Lost in the kitchen? Or maybe you just need to refine your cooking skills? The cooking classes at Main Course Cooking School, located inside the Main Street America show home park just north of Houston in Spring, has something for everyone. Accommodating up to 24 students per class, the school offers a variety of sessions that cover everything from basic cooking skills to date-night events to explorations in international cuisine.

mccooking.com


Best Bookstore: Brazos Bookstore

Just minutes away from Rice Village, this classic bookstore has long been a hub for Houston’s most engaged readers and creative writers. From children’s books to classic literature, Brazos will not only have the right book for you, but with frequent book signings, film screenings, the Writer’s Ball and other literary events, Brazos can connect you to a whole new world of knowledge, inspiration and imagination.

brazosbookstore.com

Beauty & Fashion

Best Boutique: Backwater Boutique

Nestled in the heart of downtown Richmond, TX, the Backwater is a charming boutique partially housed in a historic red caboose. The Backwater Boutique offers chic designer collections, versatile jewelry and accessories. Unlike some shops, the Backwater carries junior’s, women’s, and plus-size clothing so anyone can create a one-of-a-kind outfit for a fabulous night out. The welcoming staff greets you by name and offers a personalized shopping experience. Don’t miss their exciting Facebook Live sales and weekly events that are sure to make each experience something memorable. Like their Facebook Page at Backwater Boutique to receive exclusive updates.

facebook.com/Backwater-Boutique


Best Eye Cream: Parry Botanicals Restorative Cream

At Parry Botanicals, the mission is to “offer products that make you feel good inside and out.” One of their top-rated products is the Restorative Cream, two ounces of highly emollient, long-lasting ointment that works on even the driest skin. Made from only natural botanicals, it’s great for all the rough spots but gentle enough for the entire body. Use as a heavy-duty restorative treatment for eczema, to minimize stretch marks, as a baby diaper ointment, or even as an ultra-moisturizing eye cream.

parrybotanicals.com


Best Makeup: Thalio Beckham Makeup Artistry

Looking for that flawless look? Thalio and his talented team of makeup artists and stylists, aka The Glam Squad, are experts at creating a stunning look for any special occasion. Using only the highest-grade products and suppliers, they offer airbrush makeup and traditional makeup, sunless tanning and hairstyling.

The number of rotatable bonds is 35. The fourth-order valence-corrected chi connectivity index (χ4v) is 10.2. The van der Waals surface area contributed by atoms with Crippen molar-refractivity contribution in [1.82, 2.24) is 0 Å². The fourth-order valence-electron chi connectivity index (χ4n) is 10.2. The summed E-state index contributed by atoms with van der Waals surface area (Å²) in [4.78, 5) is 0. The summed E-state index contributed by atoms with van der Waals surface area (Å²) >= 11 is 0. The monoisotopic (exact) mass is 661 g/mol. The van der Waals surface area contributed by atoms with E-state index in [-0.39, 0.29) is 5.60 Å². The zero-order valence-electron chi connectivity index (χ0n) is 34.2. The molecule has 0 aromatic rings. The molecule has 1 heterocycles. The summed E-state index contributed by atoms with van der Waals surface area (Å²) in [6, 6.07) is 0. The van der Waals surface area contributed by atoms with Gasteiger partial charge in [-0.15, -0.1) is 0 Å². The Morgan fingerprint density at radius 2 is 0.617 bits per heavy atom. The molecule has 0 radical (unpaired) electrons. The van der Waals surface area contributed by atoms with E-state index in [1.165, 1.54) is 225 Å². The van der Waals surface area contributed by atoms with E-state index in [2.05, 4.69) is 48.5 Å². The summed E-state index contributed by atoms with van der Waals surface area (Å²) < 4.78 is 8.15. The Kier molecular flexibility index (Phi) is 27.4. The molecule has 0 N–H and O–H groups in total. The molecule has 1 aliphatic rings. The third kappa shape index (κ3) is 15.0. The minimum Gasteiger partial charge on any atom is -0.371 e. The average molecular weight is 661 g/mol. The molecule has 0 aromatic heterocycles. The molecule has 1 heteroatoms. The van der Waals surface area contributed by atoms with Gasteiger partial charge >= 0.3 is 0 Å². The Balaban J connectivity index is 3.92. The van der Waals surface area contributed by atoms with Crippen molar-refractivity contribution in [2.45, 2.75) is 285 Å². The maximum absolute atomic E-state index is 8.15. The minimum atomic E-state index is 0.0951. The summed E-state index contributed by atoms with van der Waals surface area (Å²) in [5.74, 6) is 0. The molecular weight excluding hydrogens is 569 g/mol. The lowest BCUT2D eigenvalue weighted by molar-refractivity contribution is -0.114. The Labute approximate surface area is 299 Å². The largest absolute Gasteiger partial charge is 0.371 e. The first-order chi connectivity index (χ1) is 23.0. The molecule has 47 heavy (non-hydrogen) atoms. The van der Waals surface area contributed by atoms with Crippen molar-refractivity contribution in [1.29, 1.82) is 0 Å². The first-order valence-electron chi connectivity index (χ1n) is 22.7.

thaliobeckham.com


Best Facial: The Houstonian Hotel Trellis Spa

Ready for a luxurious escape? Indulge in a visit to the Trellis Spa at The Houstonian Hotel. Relax in Mediterranean-inspired surroundings and take in the 80-minute Diamond Life Infusion facial, using a Youth Elixir that provides unrivaled skin-reviving effects. This intensive treatment brings out brighter, firmer, noticeably younger-looking skin. The result is an overall rejuvenation, restoring facial contouring, improving skin texture and diminishing fine lines and wrinkles instantly. 

houstonian.com/thespa


Best Nail Salon: Akyish Japanese Retreat and Spa

Akyish is Houston’s premiere Japanese nail- art destination—and the best choice for unique trends for your tips and toes. Marbled nails, glass nails, mermaid nails, 3D custom crystals, chrome nails, you name it! Akyish accepts walk-ins, but it’s better to book ahead of time.

akyish.com


Best Vintage Boutique: Cheeky Vintage

Touted as “modern couture with a past,” Cheeky Vintage is loaded with classic fashion from high-caliber brands from a time when designer clothes stayed in style for decades. This store can turn the modern shopaholic into a vintage junkie overnight! Located off Richmond at the Shepherd intersection, you can find just the right ensemble or statement piece that will make you stand out in a crowd.

cheeky-vintage.myshopify.com


Best Spray Tan: A Tropical Haven

For that bronze goddess glow without the sun, A Tropical Haven in historic Downtown Rosenberg is the ultimate tanning and skin-care salon, offering everything you need to get that glow in no time. With a friendly staff, top-of-the-line tanning beds, California Tan spray tanning and only the best products, this salon will make you look simply luminous.

atropicalhaven.com


Best Laser Hair Removal: LaserAway

If you dream of being free from unwanted body hair but you’re scared of traditional painful treatments, fear not. LaserAway recently opened in the Houston area, bringing painless laser hair removal with them. LaserAway uses a unique process in which the laser equipment blows cold air onto the skin to minimize pain. Any time is the perfect time to get your skin smooth and beach-ready.

laseraway.com


Best Men’s Clothes Company: Balani Custom Clothiers

Balani was established in 1961 by Master Tailor Peter Balani with a mission to unwind the uptight image of custom clothing. Initially inspired by Cary Grant and Gregory Peck’s custom wardrobes, Balani epitomizes the highest level of customer experience and quality by collaborating with clients to forge a fully customized experience.

balanicustom.com

Health & Fitness

Best Therapy: MIZU Integrative Medicine Clinic and Float Center

MIZU Integrative Medicine Clinic and Float Center is the first luxury clinic in Houston to offer Floatation Therapy via three state-of-the-art floatation pods. Floatation Therapy leads to deep relaxation, and can help relieve joint and muscle pain. (It’s a favorite of JJ Watt.) Each pod, resembling a sleek, futuristic spaceship, is filled with a solution of magnesium sulfate salt and water, allowing the body to naturally float and the musculoskeletal system to decompress and stop fighting gravity.

www.mizumed.com


Best Triathlon: IronMan Texas North American Championship